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I Am Not Sidney Poitier: A Novel Paperback – May 26, 2009
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From Publishers Weekly
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“Percival Everett is a genius. He's a brilliant writer and so damn smart I envy him.” ―Terry McMillan
“Percival Everett has made a career out of flouting expectations . . . [forging] a nervy, caustic body of work that defies easy categorization . . . [The Water Cure] is one of the most elliptical, eccentric protest novels you're ever likely to read.” ―Los Angeles Times
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Top Customer Reviews
This book retains his "Percival Everett-ness" with all the whimsy, profundity, and outright silliness of his kind of storytelling. Often the protagonist is as bewildered by the nonsense swirling around him as the reader is, even while being quite absurd - and always cool in an offbeat way - in his own right. And, as one would expect from an Everett book, our hero is often an anti-hero to the world around him. That's all I will say about the story itself as the editorial review/synopsis gives a good description.
His work is timeless and this is no exception. You are pushed to laugh out loud, giggle, smile, and think. He has the ability, unmatched, in my opinion, to dissect the society we find ourselves in; praising - in his way - its positives, mocking its flaws, and finally giving the whole kit-and-kaboodle a firm finger (you know the one). This is a must read, especially if you are new to Everett's work. I hope he never gets tired of writing because I will never get tired of reading his work!
My one quibble is the one-dimensional Southern white characters. I do think there's still a lot that's worthy of skewering in the Southern white racial psyche, but some of the characters here are cardboard stereotypes trucked in from Tobacco Road. That seemed too easy.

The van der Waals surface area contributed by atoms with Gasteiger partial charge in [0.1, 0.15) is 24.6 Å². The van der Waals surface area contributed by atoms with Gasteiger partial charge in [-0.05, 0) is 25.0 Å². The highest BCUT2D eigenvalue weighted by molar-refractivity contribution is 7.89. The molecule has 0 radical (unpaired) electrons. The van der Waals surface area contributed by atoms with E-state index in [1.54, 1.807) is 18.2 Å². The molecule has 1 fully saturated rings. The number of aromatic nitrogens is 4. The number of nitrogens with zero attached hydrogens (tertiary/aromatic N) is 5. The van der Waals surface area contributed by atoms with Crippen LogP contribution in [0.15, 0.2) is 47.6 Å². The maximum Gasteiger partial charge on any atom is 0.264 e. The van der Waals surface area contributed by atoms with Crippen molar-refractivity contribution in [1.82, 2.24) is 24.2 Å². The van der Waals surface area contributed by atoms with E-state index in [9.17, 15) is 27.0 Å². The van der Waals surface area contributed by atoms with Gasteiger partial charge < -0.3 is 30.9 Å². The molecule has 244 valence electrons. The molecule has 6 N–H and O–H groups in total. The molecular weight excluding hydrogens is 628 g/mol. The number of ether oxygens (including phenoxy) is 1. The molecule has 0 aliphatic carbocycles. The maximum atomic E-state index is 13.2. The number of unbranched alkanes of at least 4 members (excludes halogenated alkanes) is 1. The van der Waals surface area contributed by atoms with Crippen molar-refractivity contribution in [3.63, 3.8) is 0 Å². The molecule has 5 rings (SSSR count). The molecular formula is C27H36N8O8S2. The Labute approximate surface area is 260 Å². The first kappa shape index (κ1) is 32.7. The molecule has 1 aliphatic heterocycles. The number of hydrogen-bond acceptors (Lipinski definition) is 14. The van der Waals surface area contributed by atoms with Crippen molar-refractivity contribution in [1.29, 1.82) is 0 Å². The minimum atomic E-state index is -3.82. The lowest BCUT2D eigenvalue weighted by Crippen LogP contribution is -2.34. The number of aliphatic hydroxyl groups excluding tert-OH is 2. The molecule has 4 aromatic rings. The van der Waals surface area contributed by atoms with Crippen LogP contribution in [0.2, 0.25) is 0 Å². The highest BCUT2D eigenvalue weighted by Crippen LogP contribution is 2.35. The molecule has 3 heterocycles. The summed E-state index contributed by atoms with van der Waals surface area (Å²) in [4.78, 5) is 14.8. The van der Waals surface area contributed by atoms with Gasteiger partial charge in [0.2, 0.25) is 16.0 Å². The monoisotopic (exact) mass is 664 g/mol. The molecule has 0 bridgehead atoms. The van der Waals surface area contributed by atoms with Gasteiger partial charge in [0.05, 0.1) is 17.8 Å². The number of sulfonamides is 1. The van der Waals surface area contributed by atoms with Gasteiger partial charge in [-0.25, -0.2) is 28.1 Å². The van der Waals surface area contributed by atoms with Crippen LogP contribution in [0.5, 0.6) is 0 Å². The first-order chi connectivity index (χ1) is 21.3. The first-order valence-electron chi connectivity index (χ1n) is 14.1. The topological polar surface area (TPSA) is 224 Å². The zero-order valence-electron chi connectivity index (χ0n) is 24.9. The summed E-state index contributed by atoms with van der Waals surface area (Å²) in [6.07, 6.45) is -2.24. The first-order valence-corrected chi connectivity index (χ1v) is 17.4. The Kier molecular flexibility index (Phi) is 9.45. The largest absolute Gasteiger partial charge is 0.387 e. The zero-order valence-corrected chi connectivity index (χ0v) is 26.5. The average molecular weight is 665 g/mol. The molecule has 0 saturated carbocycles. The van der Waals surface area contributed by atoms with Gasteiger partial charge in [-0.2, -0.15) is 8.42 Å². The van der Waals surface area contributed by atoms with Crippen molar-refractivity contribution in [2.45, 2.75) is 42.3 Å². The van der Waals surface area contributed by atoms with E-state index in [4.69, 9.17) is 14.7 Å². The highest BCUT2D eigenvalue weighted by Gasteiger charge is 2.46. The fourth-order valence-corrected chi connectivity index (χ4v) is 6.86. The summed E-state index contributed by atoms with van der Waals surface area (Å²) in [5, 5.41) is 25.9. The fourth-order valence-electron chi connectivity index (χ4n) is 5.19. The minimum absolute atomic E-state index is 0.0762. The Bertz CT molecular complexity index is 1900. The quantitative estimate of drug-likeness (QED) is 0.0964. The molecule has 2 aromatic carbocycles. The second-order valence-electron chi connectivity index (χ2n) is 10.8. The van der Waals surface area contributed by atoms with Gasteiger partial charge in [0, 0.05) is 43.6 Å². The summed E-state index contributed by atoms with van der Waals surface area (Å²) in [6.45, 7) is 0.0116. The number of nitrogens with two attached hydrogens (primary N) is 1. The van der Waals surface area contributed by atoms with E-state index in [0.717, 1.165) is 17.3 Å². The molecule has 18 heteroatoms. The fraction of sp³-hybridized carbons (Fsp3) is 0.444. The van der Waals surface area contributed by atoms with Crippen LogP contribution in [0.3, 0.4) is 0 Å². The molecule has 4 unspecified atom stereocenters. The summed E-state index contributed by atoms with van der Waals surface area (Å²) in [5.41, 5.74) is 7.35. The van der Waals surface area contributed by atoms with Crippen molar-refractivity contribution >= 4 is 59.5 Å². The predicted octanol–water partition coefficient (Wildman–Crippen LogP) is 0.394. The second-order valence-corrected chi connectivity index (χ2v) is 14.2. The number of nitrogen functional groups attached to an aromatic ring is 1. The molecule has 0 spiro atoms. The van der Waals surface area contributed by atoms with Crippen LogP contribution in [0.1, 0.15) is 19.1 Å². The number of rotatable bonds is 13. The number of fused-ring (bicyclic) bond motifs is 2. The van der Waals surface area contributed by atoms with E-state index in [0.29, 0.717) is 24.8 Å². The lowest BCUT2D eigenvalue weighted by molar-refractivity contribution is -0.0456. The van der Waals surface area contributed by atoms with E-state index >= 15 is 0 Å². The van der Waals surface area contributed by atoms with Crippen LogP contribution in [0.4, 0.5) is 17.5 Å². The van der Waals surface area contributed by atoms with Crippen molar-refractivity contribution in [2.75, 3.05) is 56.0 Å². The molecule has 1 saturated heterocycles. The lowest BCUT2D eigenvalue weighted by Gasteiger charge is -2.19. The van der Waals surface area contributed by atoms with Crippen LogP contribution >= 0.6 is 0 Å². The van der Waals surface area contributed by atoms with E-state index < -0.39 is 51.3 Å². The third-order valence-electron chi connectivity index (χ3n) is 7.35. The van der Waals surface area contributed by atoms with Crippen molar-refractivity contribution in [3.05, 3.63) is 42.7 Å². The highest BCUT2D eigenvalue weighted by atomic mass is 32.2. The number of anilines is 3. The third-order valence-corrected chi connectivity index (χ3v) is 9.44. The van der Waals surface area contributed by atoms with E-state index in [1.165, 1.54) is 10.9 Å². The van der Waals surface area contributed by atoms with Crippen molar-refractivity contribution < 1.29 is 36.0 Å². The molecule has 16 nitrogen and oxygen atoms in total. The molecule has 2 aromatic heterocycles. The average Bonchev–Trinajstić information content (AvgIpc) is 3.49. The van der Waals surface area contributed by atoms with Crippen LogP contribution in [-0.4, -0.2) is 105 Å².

Overall, though, this book is sort of an updating of Ellison's Invisible Man, with an even more absurdist twist. It's also very realistic, in that it exposes many of the absurdities that remain in our ever-raced and -classed society.
Fortunately for Not Sidney, his mother invested in Turner Broadcasting very early on and made a fortune. Ted Turner happens to hear about him and next thing we know Not Sidney is living in Turner's sprawling mansion outside of Atlanta. Not Sidney buys his way into college even though he isn't very interested in formal education. Not Sidney sets out to go back to LA, where the fun and games rev into high gear.
Everett's dialogue is first-rate and the exchanges between Not Sidney and Ted Turner had me laughing every single time. Not just smiles, but laugh out loud funny. And Not Sidney's trek through the South has to be one of the great send-ups of racists from the South.
My one small quibble, and I want provide any spoilers, is that the last 20 pages didn't match the quality of the rest of the book. Outside of that, this is pure genius and Everett is a writer not to be missed -- I can't wait to begin my next Everett novel.
As you would imagine simply from the book's title, there's a lot of humor that resembles the old "Who's on First" routine. ("I'm Not Sidney Poitier." "Of course you're not.") And to top it off, young Not Sidney has the ability to mesmerize some people and get them to succumb to his commands--although practicing this superhuman power gets him into some awkward situations. But, as readers have come to expect from Everett, there's a serious, if always ambiguous, undertone to the humor, particularly once Not Sidney decides to leave Ted and Jane and strike out on his own.
The first time Not Sidney drives out of Atlanta, he is immediately arrested for driving while black and is impressed into a chain gang.Read more ›
Most Recent Customer Reviews
A unique and hilarious yarn. I enjoyed reading this book so much that I purchased everything Everett wrote. It is great to read literature that makes you laugh and think too!Published 16 days ago by Truth-teller
What twists of "truth" and perception and their interplay. This book made me laugh out loud, enraged me, forced me to question whether I even had a right to feel what it made me... Read morePublished 1 month ago by frank turner
Great and compelling storytelling... I wasn't disappointed after Erasure.Published 5 months ago by Safari John
Clever title and premise...Everett has a way with words and phrases...does a fine job of painting an image... Read morePublished 14 months ago by A&P
OK, I agree Everett is a great writer. Now if he would just commit to taking the novel form seriously and WRITE A REGULAR STORY BEGINNING TO END. Read morePublished 14 months ago by opinioned